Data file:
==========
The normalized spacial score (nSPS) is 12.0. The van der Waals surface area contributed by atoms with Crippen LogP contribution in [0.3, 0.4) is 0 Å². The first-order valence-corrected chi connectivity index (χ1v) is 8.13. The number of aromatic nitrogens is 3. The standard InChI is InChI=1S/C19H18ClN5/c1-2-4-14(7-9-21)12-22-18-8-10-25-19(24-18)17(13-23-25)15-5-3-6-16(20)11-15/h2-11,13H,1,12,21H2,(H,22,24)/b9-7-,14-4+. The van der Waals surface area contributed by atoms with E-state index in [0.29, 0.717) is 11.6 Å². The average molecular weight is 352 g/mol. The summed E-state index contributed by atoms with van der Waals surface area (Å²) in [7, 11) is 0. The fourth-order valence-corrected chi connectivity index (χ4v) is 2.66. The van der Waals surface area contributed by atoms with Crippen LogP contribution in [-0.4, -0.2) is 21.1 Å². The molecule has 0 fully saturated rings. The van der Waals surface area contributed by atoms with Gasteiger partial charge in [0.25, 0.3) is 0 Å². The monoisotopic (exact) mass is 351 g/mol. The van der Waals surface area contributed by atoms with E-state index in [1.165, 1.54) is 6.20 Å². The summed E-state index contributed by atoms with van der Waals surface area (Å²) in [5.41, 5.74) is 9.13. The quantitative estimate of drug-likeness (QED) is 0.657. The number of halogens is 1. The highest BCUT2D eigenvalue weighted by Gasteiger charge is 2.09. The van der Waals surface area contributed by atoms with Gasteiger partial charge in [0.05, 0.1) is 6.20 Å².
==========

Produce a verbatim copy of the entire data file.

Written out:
The normalized spacial score (nSPS) is 12.0. The van der Waals surface area contributed by atoms with Crippen LogP contribution in [0.3, 0.4) is 0 Å². The first-order valence-corrected chi connectivity index (χ1v) is 8.13. The number of aromatic nitrogens is 3. The standard InChI is InChI=1S/C19H18ClN5/c1-2-4-14(7-9-21)12-22-18-8-10-25-19(24-18)17(13-23-25)15-5-3-6-16(20)11-15/h2-11,13H,1,12,21H2,(H,22,24)/b9-7-,14-4+. The van der Waals surface area contributed by atoms with E-state index in [0.29, 0.717) is 11.6 Å². The average molecular weight is 352 g/mol. The summed E-state index contributed by atoms with van der Waals surface area (Å²) in [7, 11) is 0. The fourth-order valence-corrected chi connectivity index (χ4v) is 2.66. The van der Waals surface area contributed by atoms with Crippen LogP contribution in [-0.4, -0.2) is 21.1 Å². The molecule has 0 fully saturated rings. The van der Waals surface area contributed by atoms with Gasteiger partial charge in [0.25, 0.3) is 0 Å². The monoisotopic (exact) mass is 351 g/mol. The van der Waals surface area contributed by atoms with E-state index in [1.165, 1.54) is 6.20 Å². The summed E-state index contributed by atoms with van der Waals surface area (Å²) in [5.41, 5.74) is 9.13. The quantitative estimate of drug-likeness (QED) is 0.657. The number of halogens is 1. The highest BCUT2D eigenvalue weighted by Gasteiger charge is 2.09. The van der Waals surface area contributed by atoms with Gasteiger partial charge in [0.05, 0.1) is 6.20 Å².